Gay and Lesbian Advocates and Defenders (GLAD)’s Mary Bonauto pushed back on some of the Justices’ assertions, pointing out that “times can blind” and arguing that the same-sex couples in these cases deserve equal protection now.

Justice Ginsburg then suggested that marriage itself was “made egalitarian” and many of the restrictions on women have been removed over time. But that led Chief Justice Roberts to suggest that he’s not sure it’s fair to analogize this case to those changes over time impacting women. Eventually this discussion led to a look to pat civilizations and how they treated same-sex couples, until Bonauto responded that she “can’t speak for ancient Greeks.”

Justice Breyer asked why states shouldn’t be allowed to “wait and see”, but his tone suggested it wasn’t an adversarial question. Bonauto said the Fourteenth Amendment imposes core principles that apply across the board, and they should be enforced. She noted that the “wait and see” approach has never been enough, by itself, to justify discrimination.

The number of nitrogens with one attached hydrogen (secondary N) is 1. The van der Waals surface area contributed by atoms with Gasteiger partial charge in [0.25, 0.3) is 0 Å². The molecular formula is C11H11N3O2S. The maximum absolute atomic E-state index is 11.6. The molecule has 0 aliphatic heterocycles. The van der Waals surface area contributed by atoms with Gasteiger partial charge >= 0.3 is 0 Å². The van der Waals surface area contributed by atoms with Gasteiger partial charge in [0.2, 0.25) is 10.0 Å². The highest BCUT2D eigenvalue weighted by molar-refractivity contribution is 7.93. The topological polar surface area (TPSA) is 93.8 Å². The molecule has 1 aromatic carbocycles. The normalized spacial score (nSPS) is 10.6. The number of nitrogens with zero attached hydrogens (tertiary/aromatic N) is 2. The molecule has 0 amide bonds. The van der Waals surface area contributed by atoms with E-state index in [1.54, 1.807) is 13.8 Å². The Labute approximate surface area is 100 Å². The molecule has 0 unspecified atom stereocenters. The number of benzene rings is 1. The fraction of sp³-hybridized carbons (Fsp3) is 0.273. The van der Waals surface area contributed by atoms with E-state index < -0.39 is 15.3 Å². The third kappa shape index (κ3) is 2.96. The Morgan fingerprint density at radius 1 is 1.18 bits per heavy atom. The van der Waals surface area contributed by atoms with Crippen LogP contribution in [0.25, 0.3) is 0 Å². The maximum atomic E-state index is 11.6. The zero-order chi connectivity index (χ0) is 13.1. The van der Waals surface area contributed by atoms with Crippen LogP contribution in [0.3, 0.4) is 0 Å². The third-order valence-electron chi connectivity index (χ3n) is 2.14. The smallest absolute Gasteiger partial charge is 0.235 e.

As her time was winding down, Justice Scalia wondered about religious liberty protections: would ministers be forced to perform same-sex marriages? Would states have a better chance of enacting religious liberty protections if they are allowed to decide the marriage issue for themselves?

Bonauto pointed to the First Amendment, and several Supreme Court decisions, in saying that no minister would ever be forced to perform a same-sex marriage. Justice Sotomayor came to her defense, asking her if any states with anti-discrimination laws that cover gays and lesbians have forced ministers to marry same-sex couples, to which she said they have not.

As Bonauto reserved some time for rebuttal and began to sit down so US Solicitor General Donald Verrilli could take his 15 minutes at the podium, a protester began yelling in the courtroom about homosexuality being wrong and immoral, and how the Court shouldn’t sanction it, among other things. He kept screaming as he was led out of the Court, and could be heard screaming until he left the building. John Becker at Bilerico told this writer that the man could be heard screaming even after he’d been escorted completely out of the building.